Application vulnerabilities continue to exist because they are built for out-of-date browsers such as Internet Explorer 6.
According to Browsium, many enterprises will not move off of IE6 because of the cost of getting their applications to work within other browsers.
Gary Schare, CEO of Browsium, said there are millions of applications 'stuck' on the ten-year-old IE6 browser. A vulnerability in IE6 was blamed as the cause of the Aurora attack on Google, despite efforts by Microsoft to encourage users to upgrade to its modern, more secure edition of the browser.
During September, more than a thousand (1,056) of the visitors to SC Magazine's UK website were using IE6, accounting for 2.8 per cent of total visitors.Schare said: “Companies know they should not be using this, and from a security and functionality perspective they are between a rock and a hard place and support is running out. Eventually everyone will need to move off IE6 or they will have to pay lots of money to Microsoft when it ends support.
“Having the technology to upgrade from IE6 is the biggest stumbling block. Each application can cost millions of dollars to replace or revise.”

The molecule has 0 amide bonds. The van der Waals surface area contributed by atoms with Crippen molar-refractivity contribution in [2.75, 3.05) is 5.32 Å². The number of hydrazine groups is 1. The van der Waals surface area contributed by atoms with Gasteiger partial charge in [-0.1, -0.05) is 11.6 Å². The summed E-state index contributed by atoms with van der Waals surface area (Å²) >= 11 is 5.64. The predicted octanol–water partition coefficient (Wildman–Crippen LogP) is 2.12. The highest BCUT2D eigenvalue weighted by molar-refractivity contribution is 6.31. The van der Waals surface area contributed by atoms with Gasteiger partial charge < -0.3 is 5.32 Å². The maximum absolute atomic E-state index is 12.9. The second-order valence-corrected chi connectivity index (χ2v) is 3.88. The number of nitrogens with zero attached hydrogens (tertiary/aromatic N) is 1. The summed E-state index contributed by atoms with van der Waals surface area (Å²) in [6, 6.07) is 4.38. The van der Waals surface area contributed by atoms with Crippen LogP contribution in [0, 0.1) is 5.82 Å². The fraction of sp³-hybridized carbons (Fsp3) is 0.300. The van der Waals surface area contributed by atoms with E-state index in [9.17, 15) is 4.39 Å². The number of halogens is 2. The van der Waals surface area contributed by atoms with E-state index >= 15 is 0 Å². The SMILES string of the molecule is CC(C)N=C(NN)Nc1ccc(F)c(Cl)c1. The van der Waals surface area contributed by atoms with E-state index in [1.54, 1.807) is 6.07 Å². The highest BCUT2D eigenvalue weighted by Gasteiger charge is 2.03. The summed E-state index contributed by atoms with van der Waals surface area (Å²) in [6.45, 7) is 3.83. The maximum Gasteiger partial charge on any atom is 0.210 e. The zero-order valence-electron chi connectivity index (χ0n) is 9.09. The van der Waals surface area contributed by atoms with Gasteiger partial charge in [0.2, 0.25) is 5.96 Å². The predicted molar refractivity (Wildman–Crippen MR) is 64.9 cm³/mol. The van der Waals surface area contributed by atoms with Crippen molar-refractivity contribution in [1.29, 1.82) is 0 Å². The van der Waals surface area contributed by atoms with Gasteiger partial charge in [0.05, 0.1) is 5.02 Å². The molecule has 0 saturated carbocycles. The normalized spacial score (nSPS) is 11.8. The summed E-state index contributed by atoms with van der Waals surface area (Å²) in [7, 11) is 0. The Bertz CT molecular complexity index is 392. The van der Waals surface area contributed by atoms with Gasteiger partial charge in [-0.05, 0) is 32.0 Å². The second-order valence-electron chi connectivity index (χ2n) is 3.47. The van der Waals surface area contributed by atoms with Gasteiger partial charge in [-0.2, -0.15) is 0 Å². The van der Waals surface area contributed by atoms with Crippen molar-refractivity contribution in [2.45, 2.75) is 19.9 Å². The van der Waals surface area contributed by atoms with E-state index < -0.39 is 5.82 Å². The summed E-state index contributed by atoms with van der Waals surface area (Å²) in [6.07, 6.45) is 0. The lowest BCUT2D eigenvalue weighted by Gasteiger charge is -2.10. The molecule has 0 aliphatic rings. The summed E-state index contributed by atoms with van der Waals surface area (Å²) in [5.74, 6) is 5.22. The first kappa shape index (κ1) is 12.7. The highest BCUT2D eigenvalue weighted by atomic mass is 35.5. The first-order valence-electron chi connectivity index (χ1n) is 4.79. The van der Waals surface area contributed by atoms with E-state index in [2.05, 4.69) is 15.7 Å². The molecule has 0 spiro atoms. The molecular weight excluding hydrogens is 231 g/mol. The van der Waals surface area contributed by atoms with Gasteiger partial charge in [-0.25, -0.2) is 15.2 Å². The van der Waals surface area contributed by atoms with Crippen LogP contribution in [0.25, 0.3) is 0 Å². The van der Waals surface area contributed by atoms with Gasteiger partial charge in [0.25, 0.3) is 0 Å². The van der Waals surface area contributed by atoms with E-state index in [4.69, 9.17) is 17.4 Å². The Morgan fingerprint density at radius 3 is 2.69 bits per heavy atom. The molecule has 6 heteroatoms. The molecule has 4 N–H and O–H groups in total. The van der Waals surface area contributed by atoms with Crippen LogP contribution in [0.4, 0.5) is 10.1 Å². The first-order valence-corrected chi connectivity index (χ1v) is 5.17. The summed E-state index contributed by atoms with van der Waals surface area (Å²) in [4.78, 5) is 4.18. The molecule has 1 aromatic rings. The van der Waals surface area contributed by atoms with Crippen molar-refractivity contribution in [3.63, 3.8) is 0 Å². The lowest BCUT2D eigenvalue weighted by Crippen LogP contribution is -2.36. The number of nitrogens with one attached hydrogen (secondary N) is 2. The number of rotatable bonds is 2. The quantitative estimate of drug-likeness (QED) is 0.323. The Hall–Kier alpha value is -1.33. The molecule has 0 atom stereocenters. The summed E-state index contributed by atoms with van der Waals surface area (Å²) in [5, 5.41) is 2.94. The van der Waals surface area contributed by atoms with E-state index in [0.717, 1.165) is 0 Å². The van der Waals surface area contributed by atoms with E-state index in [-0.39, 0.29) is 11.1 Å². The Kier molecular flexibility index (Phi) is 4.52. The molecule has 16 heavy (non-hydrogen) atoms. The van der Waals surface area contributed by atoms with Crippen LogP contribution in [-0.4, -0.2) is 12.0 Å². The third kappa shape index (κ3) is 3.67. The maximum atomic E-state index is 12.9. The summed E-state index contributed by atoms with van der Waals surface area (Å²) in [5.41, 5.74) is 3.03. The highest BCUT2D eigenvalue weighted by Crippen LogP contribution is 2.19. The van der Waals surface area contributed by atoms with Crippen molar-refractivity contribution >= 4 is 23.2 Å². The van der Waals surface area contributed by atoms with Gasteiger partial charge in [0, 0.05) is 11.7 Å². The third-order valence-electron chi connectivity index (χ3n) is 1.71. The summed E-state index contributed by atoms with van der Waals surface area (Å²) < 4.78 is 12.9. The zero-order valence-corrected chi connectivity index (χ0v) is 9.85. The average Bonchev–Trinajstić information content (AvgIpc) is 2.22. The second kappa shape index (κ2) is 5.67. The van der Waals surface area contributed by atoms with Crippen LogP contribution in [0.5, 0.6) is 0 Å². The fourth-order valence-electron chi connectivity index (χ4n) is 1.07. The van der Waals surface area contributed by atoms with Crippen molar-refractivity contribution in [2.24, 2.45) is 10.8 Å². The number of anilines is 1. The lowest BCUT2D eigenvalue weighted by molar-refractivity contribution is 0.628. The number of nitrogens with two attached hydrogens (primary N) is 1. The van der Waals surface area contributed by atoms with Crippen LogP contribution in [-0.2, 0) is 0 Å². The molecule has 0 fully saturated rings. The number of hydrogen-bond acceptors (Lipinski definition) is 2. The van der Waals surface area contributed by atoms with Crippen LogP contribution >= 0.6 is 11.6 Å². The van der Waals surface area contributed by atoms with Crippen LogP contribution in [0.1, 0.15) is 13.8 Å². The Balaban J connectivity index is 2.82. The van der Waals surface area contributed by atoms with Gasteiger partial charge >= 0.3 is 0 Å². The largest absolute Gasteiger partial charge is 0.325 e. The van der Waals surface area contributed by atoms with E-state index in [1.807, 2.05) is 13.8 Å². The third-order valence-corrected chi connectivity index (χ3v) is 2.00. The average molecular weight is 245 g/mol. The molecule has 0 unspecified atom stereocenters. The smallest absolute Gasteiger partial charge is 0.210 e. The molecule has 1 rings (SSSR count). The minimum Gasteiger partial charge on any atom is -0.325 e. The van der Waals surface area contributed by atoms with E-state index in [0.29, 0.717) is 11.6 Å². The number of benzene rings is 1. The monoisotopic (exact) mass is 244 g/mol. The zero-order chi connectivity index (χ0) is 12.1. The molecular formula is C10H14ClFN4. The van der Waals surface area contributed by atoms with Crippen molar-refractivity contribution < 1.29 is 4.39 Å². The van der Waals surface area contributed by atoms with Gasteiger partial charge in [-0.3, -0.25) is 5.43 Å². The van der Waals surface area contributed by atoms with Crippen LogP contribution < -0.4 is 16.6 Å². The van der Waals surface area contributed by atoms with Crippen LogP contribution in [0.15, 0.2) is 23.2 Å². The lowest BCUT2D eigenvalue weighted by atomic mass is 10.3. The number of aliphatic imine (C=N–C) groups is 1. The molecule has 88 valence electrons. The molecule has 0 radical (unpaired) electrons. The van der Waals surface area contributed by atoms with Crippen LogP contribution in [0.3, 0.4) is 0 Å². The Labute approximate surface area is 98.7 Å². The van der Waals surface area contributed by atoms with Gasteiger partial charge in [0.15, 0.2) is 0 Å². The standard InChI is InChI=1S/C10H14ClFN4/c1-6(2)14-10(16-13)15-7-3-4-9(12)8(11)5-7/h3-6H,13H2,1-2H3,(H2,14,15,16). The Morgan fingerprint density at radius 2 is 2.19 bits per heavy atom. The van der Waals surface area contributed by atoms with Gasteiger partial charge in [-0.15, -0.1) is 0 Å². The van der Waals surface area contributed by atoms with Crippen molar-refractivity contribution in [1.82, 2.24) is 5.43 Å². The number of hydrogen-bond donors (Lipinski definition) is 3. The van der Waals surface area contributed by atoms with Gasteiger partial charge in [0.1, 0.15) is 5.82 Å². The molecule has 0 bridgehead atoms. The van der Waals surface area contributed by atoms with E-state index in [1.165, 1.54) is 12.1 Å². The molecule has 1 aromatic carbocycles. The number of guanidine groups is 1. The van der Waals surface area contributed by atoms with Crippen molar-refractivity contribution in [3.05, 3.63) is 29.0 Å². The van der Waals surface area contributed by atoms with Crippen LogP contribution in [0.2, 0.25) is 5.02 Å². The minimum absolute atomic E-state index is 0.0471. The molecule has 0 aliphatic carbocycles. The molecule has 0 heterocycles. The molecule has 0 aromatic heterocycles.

Browsium has recently developed a technology whereby IE6 can continue to be run in a sandboxed environment to enable applications to be accessed but without the security risks.
Browsium CTO Matt Crowley said UniBrows' sandboxing of sessions means data is not written to the disc. This means that any attacks can be monitored and the application does not make any changes to the system.
Oren Taylor, director at CDG, which recently announced a partnership with Browsium, said once a user upgrades to IE8, the IE6 application is gone, which restores the capability needed to run it.
He said: “Don't think of this as sandboxing, think about it as application virtualisation. This does all layer complexity and is designed to cut out all problems and complexity.”